An MSP acts as the IT department (or part of it) for a business. Depending on the contract, the managed service provider will offer services that range from simple help desk for user support to managing the whole company’s infrastructure and services. This includes tasks for hardware or software maintenance, upgrade and replacement.
MSPs are quite powerful as they will select solutions for their clients, or even host them on their own premises. A good way to become an MSP is to partner with technology vendors and build a set of cloud services that covers the needs of one or more specific verticals.
How Does the MSP Make Money?
This type of cloud provider usually gets contracted for a year or more. When it comes to budgets, some contracts will enclose a yearly budget for everything, while others will slice it into projects, with revisions throughout the year.
Also, long-term contracts impose to have a well-defined service level agreement (SLA) with the client. The MSP has to make the proper choices to deliver all services within both the budget and the SLA.
Cloud Provider Type #4: The Reseller
As the name may suggest, a reseller is a company that sells cloud services or platforms that it does not own.
There are different ways to resell:
- Affiliates will simply refer clients to the vendors;
- Distributors will offer the services under their brand, mentioning the original vendor’s;
- Other resellers will totally rebrand the vendor’s offer and sell it uniquely under their own name.
How Does the Reseller Make Money?
This type of cloud provider make profits through commissions and margins. Depending on their sales volumes, vendors will give resellers discounts they can make substantial margins from.
If you plan to be a reseller, be careful choosing the partner channel you want to join. Some vendors will require you to pay when joining their reseller’s program. You may also join an existing partner network that already offers multiple vendors’ products.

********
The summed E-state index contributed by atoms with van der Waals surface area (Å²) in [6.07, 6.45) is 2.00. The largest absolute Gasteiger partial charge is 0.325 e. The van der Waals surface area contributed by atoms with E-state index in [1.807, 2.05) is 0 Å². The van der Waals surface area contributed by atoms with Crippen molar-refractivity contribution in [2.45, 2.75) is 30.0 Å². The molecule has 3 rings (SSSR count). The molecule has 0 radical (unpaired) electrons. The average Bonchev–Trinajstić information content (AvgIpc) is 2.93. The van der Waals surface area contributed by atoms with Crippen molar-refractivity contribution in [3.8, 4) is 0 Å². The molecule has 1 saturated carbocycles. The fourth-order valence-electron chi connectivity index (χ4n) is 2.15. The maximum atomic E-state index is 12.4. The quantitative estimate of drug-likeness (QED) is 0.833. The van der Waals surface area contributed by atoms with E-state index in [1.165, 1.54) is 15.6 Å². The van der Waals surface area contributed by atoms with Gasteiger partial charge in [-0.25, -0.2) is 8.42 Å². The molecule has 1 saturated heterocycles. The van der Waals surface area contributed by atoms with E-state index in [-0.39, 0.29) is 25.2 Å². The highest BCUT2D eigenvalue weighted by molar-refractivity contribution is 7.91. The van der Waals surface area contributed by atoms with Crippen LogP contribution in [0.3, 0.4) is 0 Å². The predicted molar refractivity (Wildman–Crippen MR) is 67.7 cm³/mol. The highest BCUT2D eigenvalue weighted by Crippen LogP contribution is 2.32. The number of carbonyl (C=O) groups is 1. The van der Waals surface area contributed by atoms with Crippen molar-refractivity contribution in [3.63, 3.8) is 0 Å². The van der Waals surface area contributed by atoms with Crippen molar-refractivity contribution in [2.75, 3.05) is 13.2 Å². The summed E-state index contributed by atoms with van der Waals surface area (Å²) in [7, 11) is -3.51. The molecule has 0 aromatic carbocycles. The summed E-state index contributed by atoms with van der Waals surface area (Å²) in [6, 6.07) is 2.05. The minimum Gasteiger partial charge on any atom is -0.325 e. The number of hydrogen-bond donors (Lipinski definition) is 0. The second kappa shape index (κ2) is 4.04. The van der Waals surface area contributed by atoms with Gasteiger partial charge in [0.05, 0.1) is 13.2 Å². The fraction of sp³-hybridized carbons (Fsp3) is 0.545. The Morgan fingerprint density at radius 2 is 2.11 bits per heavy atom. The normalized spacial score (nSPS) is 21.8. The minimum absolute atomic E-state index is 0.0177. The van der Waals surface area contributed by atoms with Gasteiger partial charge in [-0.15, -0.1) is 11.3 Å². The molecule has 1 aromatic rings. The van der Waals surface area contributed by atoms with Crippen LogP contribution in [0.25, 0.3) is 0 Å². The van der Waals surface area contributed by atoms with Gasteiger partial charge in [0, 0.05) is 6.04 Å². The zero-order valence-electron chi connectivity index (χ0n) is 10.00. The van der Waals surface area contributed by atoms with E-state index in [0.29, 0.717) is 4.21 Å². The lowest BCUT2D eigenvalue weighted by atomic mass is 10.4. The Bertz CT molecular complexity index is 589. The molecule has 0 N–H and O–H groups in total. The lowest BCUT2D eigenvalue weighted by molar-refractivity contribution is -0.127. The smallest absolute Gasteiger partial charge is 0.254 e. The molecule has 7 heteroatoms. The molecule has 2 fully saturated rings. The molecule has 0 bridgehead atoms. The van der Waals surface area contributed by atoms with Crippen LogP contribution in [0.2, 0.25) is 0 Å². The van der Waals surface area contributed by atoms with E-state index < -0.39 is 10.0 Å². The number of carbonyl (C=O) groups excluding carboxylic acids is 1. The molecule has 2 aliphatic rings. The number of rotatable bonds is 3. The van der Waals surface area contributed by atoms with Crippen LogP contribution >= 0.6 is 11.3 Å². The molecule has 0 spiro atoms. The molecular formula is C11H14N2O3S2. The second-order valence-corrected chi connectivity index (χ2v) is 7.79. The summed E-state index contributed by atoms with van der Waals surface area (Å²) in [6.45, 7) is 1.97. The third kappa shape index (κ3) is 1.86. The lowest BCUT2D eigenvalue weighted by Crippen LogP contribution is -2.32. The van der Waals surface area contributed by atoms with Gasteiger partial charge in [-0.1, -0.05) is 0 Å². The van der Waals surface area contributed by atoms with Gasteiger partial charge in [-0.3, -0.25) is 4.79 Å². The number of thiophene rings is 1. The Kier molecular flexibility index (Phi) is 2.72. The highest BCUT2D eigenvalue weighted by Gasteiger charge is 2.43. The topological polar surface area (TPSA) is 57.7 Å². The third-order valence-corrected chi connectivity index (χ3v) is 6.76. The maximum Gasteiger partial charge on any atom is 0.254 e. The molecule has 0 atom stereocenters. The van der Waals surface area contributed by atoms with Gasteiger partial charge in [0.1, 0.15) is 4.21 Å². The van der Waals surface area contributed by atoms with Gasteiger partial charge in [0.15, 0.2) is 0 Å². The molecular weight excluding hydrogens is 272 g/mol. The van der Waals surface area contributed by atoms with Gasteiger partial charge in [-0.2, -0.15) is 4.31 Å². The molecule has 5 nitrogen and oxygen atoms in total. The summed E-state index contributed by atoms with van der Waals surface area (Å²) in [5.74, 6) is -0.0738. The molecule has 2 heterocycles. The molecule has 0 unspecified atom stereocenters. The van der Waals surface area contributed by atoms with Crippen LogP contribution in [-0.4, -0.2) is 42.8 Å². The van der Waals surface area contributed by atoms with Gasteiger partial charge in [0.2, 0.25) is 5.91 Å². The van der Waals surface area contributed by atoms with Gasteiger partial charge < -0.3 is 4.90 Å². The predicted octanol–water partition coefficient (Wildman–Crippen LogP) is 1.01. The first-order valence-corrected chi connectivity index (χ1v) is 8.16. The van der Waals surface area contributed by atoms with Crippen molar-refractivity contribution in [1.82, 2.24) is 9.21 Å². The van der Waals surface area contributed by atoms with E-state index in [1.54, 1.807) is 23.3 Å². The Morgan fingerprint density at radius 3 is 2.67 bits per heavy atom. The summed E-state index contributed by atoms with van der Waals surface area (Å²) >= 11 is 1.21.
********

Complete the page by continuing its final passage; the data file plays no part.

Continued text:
Cloud Provider Type #5: The Value Added Reseller or VAR
The value-added reseller is another kind of reseller.
Instead of simply referring clients or repackaging an existing cloud product, this type of cloud provider will add its own services to the offer. VARs can customize the offer for a particular industry, package it with another software, or develop additional features. This adds value to the original product, thus the name value-added reseller.
How Does the VAR Make Money?
A white-label product will make it easier for a VAR to build a strong offer. With plenty of APIs available, there is an infinity of possibilities to tailor cloud products to a specific audience.
For instance, many VARs are making money offering Ormuco Stack bundled with their own professional and support services. One of them is offering the solution pre-configured for a virtual desktop infrastructure that fits for call centers and banks.
So, Which Cloud Provider Are You?
Generally speaking, the term “cloud provider” or “cloud service provider” (CSP) refers to any company providing some kind of cloud-based services. The term encompasses small to gigantic actors of the cloud market, serving either consumers or businesses with SaaS, IaaS or PaaS. But depending on how the company serves its customers, it falls under a specific category: SI, ISV, MSP, reseller or VAR.